A Conference for Students, by Students

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A Conference for Students, by Students

Student volunteers plan American Meteorological Society Student Conference


Josh Alland, Univ. at Albany, State Univ. of NY
Kristy Carter,  Univ. of SC in Columbia
Aryeh Drager,  Colorado State Univ. in Fort Collins

Matthew Miksch of Iowa State University presents his research to attendees of the 15th Annual AMS Student Conference. Photo courtesy of AMS.

Meteorology can be an underappreciated career option for undergraduates in physics and related disciplines. Meteorologists aren’t just forecasters, broadcasters, or academics; they span a diverse field with many different sectors and job opportunities.

As a student, a great way to get exposure to meteorology is to attend the American Meteorological Society (AMS) Student Conference. Intended for undergraduate and graduate students, the conference is organized by students who have attended the conference previously and want to give back to their fellow classmates and colleagues.

In January 2016, just before the 96th AMS Annual Meeting, over 700 students joined us in New Orleans for two jam-packed days of high-profile speakers and interactive sessions students wouldn’t otherwise get to experience at their own colleges and universities.

The conference featured a career and graduate school fair, a résumé workshop with direct feedback from professionals in the field, and an integrated warning team workshop where participants got to put themselves in the decision-making shoes of a broadcaster, forecaster, or emergency manager. It also featured panel sessions for attendees to explore different sectors of meteorology, plenty of networking activities where students could expand their professional circles and form new collaborations, and a poster session where students could share their research with professionals and each other.

As co-chairs of the AMS Student Conference, we and the rest of the AMS Student Conference Planning Committee spend much of our year creating the agenda and finding speakers across all sectors: severe storms, fire weather, tropical weather, instrumentation, satellites, clean energy, broadcasting, and everything in between! Planning a conference is a challenging, yet rewarding, experience. In working behind the scenes to put together the conference, we spend a lot of time talking with potential speakers, which helps build our own networks and allows for collaborations and experiences we wouldn’t have otherwise formed within our home institutions. Being part of the AMS Student Conference Planning Committee and attending the AMS Student Conference is a fantastic way to meet colleagues and make lifelong friends from around the globe. These relationships also enable us to help connect students to notable professionals in the field.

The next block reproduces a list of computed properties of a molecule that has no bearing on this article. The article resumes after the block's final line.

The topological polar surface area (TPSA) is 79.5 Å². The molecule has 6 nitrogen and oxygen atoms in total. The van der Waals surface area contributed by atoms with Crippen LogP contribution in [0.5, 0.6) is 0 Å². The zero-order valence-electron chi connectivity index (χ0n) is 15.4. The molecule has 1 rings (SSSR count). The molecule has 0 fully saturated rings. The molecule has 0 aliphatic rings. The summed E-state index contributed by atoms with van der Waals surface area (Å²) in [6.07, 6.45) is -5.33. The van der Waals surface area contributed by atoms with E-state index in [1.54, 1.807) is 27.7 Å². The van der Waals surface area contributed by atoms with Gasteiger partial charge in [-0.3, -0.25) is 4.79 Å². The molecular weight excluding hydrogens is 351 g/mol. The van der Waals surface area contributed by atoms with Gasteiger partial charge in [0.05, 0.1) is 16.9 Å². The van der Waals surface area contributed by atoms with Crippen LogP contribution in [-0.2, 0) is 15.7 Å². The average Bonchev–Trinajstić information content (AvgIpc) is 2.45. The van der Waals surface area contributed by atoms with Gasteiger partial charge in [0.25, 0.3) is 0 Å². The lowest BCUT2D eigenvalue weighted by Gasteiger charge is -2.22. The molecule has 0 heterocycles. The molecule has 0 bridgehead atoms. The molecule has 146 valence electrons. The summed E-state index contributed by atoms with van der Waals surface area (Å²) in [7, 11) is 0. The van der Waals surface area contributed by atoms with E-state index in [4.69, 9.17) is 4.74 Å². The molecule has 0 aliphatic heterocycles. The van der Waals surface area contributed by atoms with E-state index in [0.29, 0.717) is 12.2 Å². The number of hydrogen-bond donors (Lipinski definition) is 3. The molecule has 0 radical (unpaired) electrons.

Individually, each of us has benefited from our attendance and experience with the AMS Student Conference.

Please consider joining AMS and attending a future AMS Student Conference. As our testimonials show, you have no idea where your career might end up. The professionals and students you meet at the conference could shape your future in ways you never would have expected. You never know—one day you might find yourself helping to plan a future conference for the next generation of students! //

Professionals critique student resumes at the Student Conference Resume Workshop during the 15th Annual AMS Student Conference. Photo courtesy of Josh Alland.

Aryeh is nearing the completion of his M.S. in atmospheric science at Colorado State University:

“When I attended my first AMS Student Conference, I had just finished my undergraduate degree in engineering physics. The AMS Student Conference opened my eyes to the many different sectors and career paths within atmospheric science and meteorology, and it gave me a chance to ask questions and get advice from experts in fields that weren’t well represented at my undergraduate institution. The understanding of the field that I got at the AMS Student Conference reinforced my decision to pursue graduate school and helped me understand how my field of interest, tropical meteorology, fit within the bigger picture.”

 Kristy is currently finishing up her M.S. in geography at the University of South Carolina:

“When I first attended the AMS Annual Meeting in January 2011, I was overwhelmed by the diversity of speakers and possible career paths. Continued attendance at the conference and increased involvement with the society has helped me navigate from my current research on snow and avalanches in southern Alaska to my next adventure, which will begin this summer. I’ll be jumping into a co-major Ph.D. in meteorology and wind energy science, engineering, and policy at Iowa State University. ‘Keep your options open and be daring enough to try something new.’ This is something that was said to me at my first AMS Student Conference and now, six years later, I sit here thankful for the diverse set of skills developed while traversing through a multitude of meteorological sectors.”

Josh is currently a Ph.D. student in atmospheric science at the University at Albany, State University of New York: 

 “I met my graduate school advisor while attending the AMS Student Conference in 2013 as an undergraduate. She was one of the speakers at the conference, and although I was shaking with nervousness when I handed her my résumé, she told me later, after applying to study with her in graduate school, that the interaction allowed her to put a face with the name on the graduate school application.” 

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